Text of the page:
A couple of years ago, Gale Johnson got a diagnosis she feared would come -- type 2 diabetes.
"I have a list of medications that I take," Gale told ABC30.
Patients like Gale might not need meds at all. Doctors at Washington University are studying the EndoBarrier for type2 diabetes.
"It's essentially doing the same kind of thing that you would get from surgery," Shelby Sullivan, MD, Gastroenterologist, Washington University in St. Louis, told ABC30.
Doctors insert the plastic-like device through a tube, passed through the mouth and stomach into the first part of the small intestines. When food passes, the EndoBarrier forms a barrier between it and digestive enzymes in the intestine. Researchers believe the device may also alter hormone signals in the digestive tract.
"It's affecting metabolism in a way that it's improving diabetes," Dr. Sullivan said.
The device is already approved in Europe, Australia, Chile, and Israel, but is still in clinical trials in the U.S. In previous studies, patients experienced a weight loss of about 20 percent and improved their hemoglobin A1c levels by two points.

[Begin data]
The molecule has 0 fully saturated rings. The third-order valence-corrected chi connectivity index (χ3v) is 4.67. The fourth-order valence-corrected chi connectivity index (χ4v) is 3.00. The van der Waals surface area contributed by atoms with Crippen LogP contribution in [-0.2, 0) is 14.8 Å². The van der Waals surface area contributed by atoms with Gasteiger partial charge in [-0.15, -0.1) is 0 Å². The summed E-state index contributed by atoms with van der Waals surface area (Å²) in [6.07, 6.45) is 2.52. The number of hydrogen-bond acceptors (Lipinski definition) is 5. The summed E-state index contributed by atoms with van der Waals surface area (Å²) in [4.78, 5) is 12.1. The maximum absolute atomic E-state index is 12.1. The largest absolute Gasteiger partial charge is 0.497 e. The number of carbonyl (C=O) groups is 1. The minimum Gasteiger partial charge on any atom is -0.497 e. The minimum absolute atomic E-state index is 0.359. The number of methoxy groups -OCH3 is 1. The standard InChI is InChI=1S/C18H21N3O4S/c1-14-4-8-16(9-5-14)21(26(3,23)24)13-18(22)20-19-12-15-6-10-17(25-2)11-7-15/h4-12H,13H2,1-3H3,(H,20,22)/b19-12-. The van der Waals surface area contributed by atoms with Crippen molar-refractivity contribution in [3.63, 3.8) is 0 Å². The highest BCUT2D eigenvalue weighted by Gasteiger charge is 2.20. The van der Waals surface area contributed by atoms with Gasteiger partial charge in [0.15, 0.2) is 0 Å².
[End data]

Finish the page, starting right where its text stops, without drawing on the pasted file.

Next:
"That helps a diabetic because it's getting their blood sugar under control. So, it actually may help them get off medication," Dr. Sullivan said.
Currently, the device is being placed in patients for just one year and is then taken out. However, Dr. Sullivan says the patients previously studied still saw long-term effects even after it was removed. Risks are extremely rare, but include poking a hole in the small intestine and blockages in the intestines.